Category Archives: IT

The timeline of the World Wide Web

If you are going to talk about the Web or the Internet, it pays to know the history of it. The people at Pew put together the key dates and events of the World Wide Web here: Web History Timeline | Pew Research Center. Of course the history of the Internet is even older.

A very useful thing to consult whenever you read some think piece on “The Internet used to be X or Y”.

Thinking of getting a 4K TV? Read this.

This popular science is a good primer on the TV:  Will This Be The Year 4K Catches Fire? | Popular Science. As well, it talks about the direction of TV resolution, including 8K. (Yes, 8K!) Before you buy a new TV, check this article out.

It’s not A.I. or robots that are taking away jobs. It’s you.

A year or so ago, a parking lot I use had a human in a booth to take tickets and provide other  services. That human booth was replaced by the thing in the photo above.

It’s not a robot and it’s not A.I., but it is replacing humans.

Stories about A.I. or robots taking over work makes them interesting. It’s also secondary to the real story. What is really taking people’s jobs is a willingness of others to use technology, and a willingness of companies to replace people with technology. People are not afraid to use technology. If anything, sometimes they prefer to deal with technology. This makes it easier for companies to go with technology as compared to using people, and if companies can save money or make money, so much the better.

It is happening in all sorts of industries, from food to sportswriting. The technology isn’t the driver of this: it’s the willingness of people to prefer technology that is the driver.

Thinking critically about robots. (Hint: think vending machines)

The following is anuncritical and hyped-up analysis of robots, from Wired (On Cyber Monday, Friendly Robots Are Helping Smaller Stores Chase Amazon). A key quote from it is this (highlighting by me):

… (Amazon) is relying on more than 100,000 temp workers this holiday season to supplement its already massive warehouse workforce, the advantages of offloading more of that work onto machines are easy to see. Robots don’t slow. They don’t tire. They don’t get injured or distracted or sick. They don’t require paychecks or try to unionize.

Now check out this robot:

Once you get over the word “robot”, you can see it resembles alot of the other machines you see in workplaces. Machines like high speed printers, scanners and even vending machines.  All of those things don’t slow, don’t tire and don’t unionize. They don’t get sick, but they break down alot, which is just the same. They don’t require a paycheck, but they do cost the organizations that use them. Sometimes they perform their function so poorly that people bypass them altogether.  As well, robots need others to take care of them. An army of robots just doesn’t show up: there is an entire process of testing, deploying, fixing and replacing them that is costly and non-trivial. There is a process for deploying human resources, too, but to say that that is costly and the process of deploying robot resources is not costly is wrong.

Robots will take over some functionality in workplaces, be that function blue collar or white collar. But that is no different from alot of other machinery already in place. The difference with robots will be that they are mobile. That’s it. We should get over the notion of robot as some magical creature and just accept them as another machine.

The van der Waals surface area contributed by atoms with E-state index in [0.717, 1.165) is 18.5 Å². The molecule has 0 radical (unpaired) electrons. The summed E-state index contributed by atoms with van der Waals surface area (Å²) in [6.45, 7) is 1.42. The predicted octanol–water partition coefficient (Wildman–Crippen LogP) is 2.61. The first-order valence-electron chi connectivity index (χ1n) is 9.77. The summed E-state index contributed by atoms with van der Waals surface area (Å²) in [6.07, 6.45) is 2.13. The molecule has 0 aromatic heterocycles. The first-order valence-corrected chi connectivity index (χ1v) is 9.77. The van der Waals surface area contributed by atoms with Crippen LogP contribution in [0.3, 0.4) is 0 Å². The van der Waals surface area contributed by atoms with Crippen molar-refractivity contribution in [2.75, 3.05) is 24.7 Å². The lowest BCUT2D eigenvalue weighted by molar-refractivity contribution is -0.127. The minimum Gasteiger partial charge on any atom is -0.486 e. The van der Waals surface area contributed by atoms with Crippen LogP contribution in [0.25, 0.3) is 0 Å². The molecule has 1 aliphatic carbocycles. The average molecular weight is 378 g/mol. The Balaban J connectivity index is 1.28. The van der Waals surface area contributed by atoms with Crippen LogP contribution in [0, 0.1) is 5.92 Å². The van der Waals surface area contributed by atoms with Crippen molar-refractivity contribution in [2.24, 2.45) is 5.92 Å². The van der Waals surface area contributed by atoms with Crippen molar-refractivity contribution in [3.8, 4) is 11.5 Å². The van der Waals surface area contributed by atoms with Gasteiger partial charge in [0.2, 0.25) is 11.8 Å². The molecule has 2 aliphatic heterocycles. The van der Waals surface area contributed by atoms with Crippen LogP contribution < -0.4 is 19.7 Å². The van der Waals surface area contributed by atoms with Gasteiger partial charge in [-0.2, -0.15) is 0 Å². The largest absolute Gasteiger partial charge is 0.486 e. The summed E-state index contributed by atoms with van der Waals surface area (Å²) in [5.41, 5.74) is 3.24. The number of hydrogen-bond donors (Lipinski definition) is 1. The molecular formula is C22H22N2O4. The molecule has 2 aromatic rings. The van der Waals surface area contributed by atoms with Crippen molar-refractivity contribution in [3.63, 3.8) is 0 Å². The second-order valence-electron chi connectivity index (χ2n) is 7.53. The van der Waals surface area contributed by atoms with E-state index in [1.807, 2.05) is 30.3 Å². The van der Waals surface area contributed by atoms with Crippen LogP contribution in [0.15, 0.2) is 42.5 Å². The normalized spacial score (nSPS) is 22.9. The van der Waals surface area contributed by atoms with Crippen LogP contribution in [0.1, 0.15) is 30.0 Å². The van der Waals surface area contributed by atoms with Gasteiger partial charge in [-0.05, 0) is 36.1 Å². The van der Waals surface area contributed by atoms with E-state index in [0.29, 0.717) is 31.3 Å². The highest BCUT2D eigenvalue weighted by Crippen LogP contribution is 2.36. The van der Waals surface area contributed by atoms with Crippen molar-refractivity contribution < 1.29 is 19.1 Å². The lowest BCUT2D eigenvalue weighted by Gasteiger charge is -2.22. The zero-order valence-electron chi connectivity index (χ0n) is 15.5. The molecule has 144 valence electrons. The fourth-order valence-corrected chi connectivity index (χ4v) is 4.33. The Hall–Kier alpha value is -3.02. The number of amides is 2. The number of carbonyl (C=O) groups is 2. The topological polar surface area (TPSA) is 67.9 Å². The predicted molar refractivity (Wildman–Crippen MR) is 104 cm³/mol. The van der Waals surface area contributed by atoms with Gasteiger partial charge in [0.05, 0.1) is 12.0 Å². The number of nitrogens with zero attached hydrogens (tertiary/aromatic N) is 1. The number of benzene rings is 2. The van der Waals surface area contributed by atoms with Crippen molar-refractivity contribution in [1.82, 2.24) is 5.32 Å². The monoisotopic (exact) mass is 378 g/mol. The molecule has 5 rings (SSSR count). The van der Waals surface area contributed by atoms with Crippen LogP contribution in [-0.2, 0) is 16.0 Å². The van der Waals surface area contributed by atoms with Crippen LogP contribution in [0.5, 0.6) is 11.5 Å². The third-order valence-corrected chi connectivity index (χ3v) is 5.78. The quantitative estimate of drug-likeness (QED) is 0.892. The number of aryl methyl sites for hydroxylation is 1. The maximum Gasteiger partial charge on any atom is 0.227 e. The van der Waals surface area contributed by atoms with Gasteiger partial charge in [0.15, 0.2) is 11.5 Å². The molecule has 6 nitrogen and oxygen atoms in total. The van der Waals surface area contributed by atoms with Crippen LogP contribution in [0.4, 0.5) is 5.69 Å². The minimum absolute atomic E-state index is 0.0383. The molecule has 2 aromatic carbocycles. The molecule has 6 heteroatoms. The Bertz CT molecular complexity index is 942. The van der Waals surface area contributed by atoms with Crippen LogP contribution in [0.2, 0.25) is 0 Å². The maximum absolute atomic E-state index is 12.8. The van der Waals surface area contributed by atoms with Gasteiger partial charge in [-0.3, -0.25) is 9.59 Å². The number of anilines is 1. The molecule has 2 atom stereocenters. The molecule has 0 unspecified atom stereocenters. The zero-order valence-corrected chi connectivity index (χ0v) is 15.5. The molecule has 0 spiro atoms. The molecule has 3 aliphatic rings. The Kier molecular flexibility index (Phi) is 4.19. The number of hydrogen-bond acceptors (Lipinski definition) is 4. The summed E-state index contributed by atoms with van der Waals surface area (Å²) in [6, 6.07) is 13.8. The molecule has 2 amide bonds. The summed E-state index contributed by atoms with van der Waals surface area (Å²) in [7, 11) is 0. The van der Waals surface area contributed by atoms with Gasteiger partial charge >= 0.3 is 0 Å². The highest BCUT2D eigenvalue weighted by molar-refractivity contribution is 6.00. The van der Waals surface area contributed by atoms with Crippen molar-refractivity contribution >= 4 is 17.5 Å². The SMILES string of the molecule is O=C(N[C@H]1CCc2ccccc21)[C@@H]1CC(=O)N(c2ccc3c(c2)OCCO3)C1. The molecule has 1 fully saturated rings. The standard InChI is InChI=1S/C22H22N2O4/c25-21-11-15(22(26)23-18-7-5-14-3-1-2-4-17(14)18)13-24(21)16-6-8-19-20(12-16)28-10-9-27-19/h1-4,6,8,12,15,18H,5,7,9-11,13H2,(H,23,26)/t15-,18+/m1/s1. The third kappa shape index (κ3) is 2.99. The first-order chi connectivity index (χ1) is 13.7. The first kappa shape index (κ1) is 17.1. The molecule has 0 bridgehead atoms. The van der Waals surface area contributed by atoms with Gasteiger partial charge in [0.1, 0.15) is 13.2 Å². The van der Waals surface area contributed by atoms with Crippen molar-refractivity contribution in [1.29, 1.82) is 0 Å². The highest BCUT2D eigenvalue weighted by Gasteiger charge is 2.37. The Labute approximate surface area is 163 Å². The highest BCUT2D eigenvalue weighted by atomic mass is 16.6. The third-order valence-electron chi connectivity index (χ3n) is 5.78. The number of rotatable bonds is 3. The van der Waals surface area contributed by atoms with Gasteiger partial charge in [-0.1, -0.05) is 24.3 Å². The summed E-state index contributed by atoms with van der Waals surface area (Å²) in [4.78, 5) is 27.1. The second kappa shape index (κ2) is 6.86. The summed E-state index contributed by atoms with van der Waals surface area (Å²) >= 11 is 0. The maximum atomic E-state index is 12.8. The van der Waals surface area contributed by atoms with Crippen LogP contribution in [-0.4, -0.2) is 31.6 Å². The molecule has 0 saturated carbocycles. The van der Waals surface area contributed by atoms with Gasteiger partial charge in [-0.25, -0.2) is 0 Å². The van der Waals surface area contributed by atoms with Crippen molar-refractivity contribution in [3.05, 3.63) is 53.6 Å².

Are you getting charged for monthly subscriptions from Apple apps? If so, read this

This is for a particular app (MLB At Bat monthly subsciption charge will continue until you turn it off), but it should work for any app you have that is billing you monthly.

It may not seem much a month, but like any slow leak, the cost adds up. Best to seal it right away.

You got a new iPhone for Christmas. What you want to do next is….

What you want to do next is head over to Mashable.com and read this: The 100 best iPhone apps of all time. Apps make your iPhone much better. While you likely have heard of a certain percentage of them, but most you have not. Get them and make your phone better.

On the future of Apple and the case for an Apple car

Well-respected Apple analyst Gene Munster of Piper Jaffray gave a presentation on the company’s future at Business Insider’s Ignition conference and it’s really good. The entire presentation is here and worthwhile: Future of Apple presentation by analyst Gene Munster at Business Insider Ignition – Business Insider.

Earlier I wrote about how I don’t think Apple will get into the car business. However, after reading what Munster said, I can see how others think Apple will get into cars. Specifically, here’s are the pro-car points he makes:

  • Apple could align with and compete in the BMW market: BMW sold 1.8M cars in CY14.
  • If Apple priced them at $75K, 1.8M cars is $135B in revenue
  • Apple could start small: sell 30K in first year (similar to Tesla’s 35K in CY14)
  • In a market of 88M cars in CY15, 1.8M cars is nothing

The approach laid out in those points is a similar game plan that Apple followed in the smart phone market.

The more I thought about it, the more I am leaning towards Apple getting into the car business, at least in a limited way. The bulk of the market would not be Apple and there likely would still be lots of car manufacturers after Apple jumps in, just like there are many smartphone makers. But Apple would take over the most profitable part of the car manufacturing marketplace.

Read the analyst report: you will get great insight into where Apple is heading.